Enhancing lecturers’ attendance
Accommodation for staff on campuses should be expanded. Day-care centres, staff primary and secondary schools are to be established; the ones already in existence need to be developed to an enviable standard.
Changes in courses taught by lecturers need to be minimized. When such changes are inevitable they are to be made well in advance to allow lecturers sufficient time to prepare their lecture materials.
Deans of Faculties are to be interested in the attendance of their lecturers to their lectures. The various Head of Departments need to carry out routine check to be coordinated by the Dean. Right from the Vice-Chancellor through the Provost of Campuses, Deans and Head of Departments, the picture ought to be there in the mind of lecturers that somebody is there watching them. The lecturers who refuse to improve are to be made to adjust their attitude by implementing appropriate sessions of the University regulations guiding the service of lecturers.
When provisional timetable for a semester is out, attempt is to be made to circulate it to all lecturers concerned and posted on all notice boards in the faculty. The lecturers need to study the periods fixed for their lectures within the context of their activities like research, library review and other administrative responsibilities. If there is going to be a serious disruption in the execution of these activities, complaints are made to the individuals specified to receive such complaints for necessary adjustments to be effected to bring about smooth lecturing. When events change and there is need to make adjustments after final timetable has been compiled, the lecturer can resolve such changes with the students concerned.
In very bad cases, an aspect of the regulations governing the service of senior staff can be brought to bear. Example is Regulations Governing the Service of Senior Staff of Delta State University (1998). Chapter eight of sub-section 6 states that an employee who commits a minor offence or who is inefficient in performance of his duties may be queried or warned orally or in writing by his Head of Department.
Class co-coordinators may check the office of lecturers to remind them of their lectures. The lecturer may have forgotten about the lecture or may be at a point of deciding against attending the lecture for another official or unofficial engagement, the presence of the coordinator may make the lecturer favour the idea of attending the lecture.
The number of courses given to each lecture ought not to be too many in order for the lectures to be able to meet up with the preparation and delivery of effective lectures. As much as possible, lecturers should be allocated courses based on area of specialization and interest. There is need for the joint presence of the student (trainee) and the trainer (lecturer or instructor) in the learning of certain skills. I vividly recall when I bought a cell telephone, I tried several times for more than five hours to make a call using the operational manual, and I had to abandon the manual and approached a colleague of mine who put me through the whole process, in less than five minutes I was already making successful calls.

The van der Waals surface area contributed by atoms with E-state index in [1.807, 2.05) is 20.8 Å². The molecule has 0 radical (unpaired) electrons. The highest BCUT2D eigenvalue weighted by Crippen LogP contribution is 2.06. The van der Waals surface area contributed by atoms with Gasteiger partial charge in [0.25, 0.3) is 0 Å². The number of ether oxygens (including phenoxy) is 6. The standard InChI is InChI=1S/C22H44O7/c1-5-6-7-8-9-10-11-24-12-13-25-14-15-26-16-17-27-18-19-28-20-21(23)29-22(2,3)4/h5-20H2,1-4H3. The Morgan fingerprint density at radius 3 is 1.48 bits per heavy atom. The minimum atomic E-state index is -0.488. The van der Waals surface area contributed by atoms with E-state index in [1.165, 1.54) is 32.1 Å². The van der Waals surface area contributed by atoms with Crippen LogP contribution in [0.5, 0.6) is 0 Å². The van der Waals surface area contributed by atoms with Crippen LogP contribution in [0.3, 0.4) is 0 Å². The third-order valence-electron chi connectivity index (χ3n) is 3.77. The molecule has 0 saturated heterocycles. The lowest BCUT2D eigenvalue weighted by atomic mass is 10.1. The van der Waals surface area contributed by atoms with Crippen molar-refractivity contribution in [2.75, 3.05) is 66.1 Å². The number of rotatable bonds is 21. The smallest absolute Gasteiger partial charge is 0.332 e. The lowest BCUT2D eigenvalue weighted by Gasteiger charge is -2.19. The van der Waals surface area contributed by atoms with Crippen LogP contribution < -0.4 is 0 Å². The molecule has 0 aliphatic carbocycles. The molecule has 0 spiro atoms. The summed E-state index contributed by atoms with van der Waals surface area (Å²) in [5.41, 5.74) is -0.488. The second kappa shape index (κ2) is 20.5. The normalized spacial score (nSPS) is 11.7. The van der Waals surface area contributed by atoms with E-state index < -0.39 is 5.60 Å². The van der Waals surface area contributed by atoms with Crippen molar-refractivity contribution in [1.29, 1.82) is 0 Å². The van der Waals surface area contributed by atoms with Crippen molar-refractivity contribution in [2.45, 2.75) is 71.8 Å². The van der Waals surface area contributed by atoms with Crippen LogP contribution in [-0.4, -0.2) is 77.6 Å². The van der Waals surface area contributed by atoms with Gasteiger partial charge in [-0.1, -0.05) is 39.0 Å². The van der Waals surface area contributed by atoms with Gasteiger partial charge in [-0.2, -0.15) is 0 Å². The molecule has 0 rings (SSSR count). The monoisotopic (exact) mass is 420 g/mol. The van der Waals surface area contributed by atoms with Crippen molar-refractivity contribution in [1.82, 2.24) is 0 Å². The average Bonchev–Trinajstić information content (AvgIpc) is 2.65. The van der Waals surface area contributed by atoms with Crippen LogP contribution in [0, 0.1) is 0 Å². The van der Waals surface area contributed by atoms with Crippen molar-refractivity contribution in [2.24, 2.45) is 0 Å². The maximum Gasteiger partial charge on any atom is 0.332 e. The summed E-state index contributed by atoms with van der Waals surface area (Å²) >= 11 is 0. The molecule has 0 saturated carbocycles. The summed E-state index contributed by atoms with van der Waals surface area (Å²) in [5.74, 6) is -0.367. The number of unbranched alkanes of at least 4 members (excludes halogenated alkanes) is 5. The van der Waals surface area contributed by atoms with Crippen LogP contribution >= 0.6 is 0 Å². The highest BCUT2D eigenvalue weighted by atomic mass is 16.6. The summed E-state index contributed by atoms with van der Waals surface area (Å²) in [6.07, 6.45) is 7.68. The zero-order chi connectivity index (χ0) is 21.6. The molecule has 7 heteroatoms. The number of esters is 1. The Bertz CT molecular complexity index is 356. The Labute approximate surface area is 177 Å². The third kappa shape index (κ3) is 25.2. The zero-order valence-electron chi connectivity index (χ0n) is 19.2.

The above situation can be likened to where an agriculture student wants to learn how to drive a tractor using the operational manual or the instruction written in a lecture note. There is even the danger of starting the tractor and the tractor already in motion before remembering that one has not known how to stop the tractor, it becomes too late to start opening manual to learn it. In an attempt to match the brake, the trainee may press hard on the accelerator. In this case the need become very crucial for both the student and the trainer to be present at such lectures (on top of the tractor) to prevent accident and enhance proper understanding of the skill. This situation is in agreement with the opinion of Ibode (2004) who noted that just as classroom is geared towards effective teaching and learning process, so also is the application of instructional materials crucial in teacher-student activities in the classroom.
To use other instructional materials like sprayers to demonstrate sprayer calibration to avoid injury to crops, to effect good weed or pest control and to avoid under or over application for profitability and environmental considerations requires the physical presence of both the student and the lecturer for effective teaching and learning. This is an aspect of skill acquisition where initial mistakes are expedient and are carefully and gently corrected for effective learning.
Also in the laboratory, the aspects which involve the use of acids are delicate because mistakes in the absence of an instructor could be injurious, close supervision by lecturers could eliminate or at worst minimize injurious mistakes. Inoculation of livestock is another aspect of agriculture that requires the attendance of both the instructor and the trainee. Instances abound where trainees in the process of inoculating birds aim the needle at the bone of the bird just to see how the bird will react, this act is both unfriendly and injurious to such birds, with the presence of a lecturer such an injurious adventure could be